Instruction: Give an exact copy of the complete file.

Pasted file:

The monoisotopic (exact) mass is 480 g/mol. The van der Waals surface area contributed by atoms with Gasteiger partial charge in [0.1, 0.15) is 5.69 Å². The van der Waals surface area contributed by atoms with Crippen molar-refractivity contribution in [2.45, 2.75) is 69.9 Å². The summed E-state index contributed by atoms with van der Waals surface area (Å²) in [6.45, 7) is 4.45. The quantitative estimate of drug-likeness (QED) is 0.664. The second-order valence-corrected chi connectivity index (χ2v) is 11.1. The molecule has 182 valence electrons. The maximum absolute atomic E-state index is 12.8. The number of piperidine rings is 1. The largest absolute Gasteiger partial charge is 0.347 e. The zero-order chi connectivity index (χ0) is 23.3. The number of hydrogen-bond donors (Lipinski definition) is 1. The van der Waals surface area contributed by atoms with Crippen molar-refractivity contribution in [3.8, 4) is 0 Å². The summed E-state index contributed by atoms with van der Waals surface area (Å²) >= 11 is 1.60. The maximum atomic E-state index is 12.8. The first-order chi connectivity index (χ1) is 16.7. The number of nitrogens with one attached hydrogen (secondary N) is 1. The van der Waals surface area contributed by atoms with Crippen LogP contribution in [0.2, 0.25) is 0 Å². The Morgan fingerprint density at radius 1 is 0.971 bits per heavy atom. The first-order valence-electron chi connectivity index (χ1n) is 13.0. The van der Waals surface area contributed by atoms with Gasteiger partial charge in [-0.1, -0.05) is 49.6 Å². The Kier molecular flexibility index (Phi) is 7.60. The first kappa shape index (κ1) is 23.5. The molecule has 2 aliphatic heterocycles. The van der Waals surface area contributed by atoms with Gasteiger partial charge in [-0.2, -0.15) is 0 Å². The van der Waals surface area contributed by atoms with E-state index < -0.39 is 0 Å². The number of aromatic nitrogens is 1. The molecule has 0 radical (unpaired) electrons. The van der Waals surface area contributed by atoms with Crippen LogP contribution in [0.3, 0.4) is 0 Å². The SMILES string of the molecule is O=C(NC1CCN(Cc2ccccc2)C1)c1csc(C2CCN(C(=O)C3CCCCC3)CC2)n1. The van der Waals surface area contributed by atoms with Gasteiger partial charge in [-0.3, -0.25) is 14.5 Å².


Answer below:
The monoisotopic (exact) mass is 480 g/mol. The van der Waals surface area contributed by atoms with Gasteiger partial charge in [0.1, 0.15) is 5.69 Å². The van der Waals surface area contributed by atoms with Crippen molar-refractivity contribution in [2.45, 2.75) is 69.9 Å². The summed E-state index contributed by atoms with van der Waals surface area (Å²) in [6.45, 7) is 4.45. The quantitative estimate of drug-likeness (QED) is 0.664. The second-order valence-corrected chi connectivity index (χ2v) is 11.1. The molecule has 182 valence electrons. The maximum absolute atomic E-state index is 12.8. The number of piperidine rings is 1. The largest absolute Gasteiger partial charge is 0.347 e. The zero-order chi connectivity index (χ0) is 23.3. The number of hydrogen-bond donors (Lipinski definition) is 1. The van der Waals surface area contributed by atoms with Crippen molar-refractivity contribution in [3.8, 4) is 0 Å². The summed E-state index contributed by atoms with van der Waals surface area (Å²) >= 11 is 1.60. The maximum atomic E-state index is 12.8. The first-order chi connectivity index (χ1) is 16.7. The number of nitrogens with one attached hydrogen (secondary N) is 1. The van der Waals surface area contributed by atoms with Crippen LogP contribution in [0.2, 0.25) is 0 Å². The Morgan fingerprint density at radius 1 is 0.971 bits per heavy atom. The first-order valence-electron chi connectivity index (χ1n) is 13.0. The van der Waals surface area contributed by atoms with Gasteiger partial charge in [-0.1, -0.05) is 49.6 Å². The Kier molecular flexibility index (Phi) is 7.60. The first kappa shape index (κ1) is 23.5. The molecule has 2 aliphatic heterocycles. The van der Waals surface area contributed by atoms with Gasteiger partial charge in [-0.2, -0.15) is 0 Å². The van der Waals surface area contributed by atoms with E-state index < -0.39 is 0 Å². The number of aromatic nitrogens is 1. The molecule has 0 radical (unpaired) electrons. The van der Waals surface area contributed by atoms with Crippen LogP contribution in [0.3, 0.4) is 0 Å². The SMILES string of the molecule is O=C(NC1CCN(Cc2ccccc2)C1)c1csc(C2CCN(C(=O)C3CCCCC3)CC2)n1. The van der Waals surface area contributed by atoms with Gasteiger partial charge in [-0.3, -0.25) is 14.5 Å².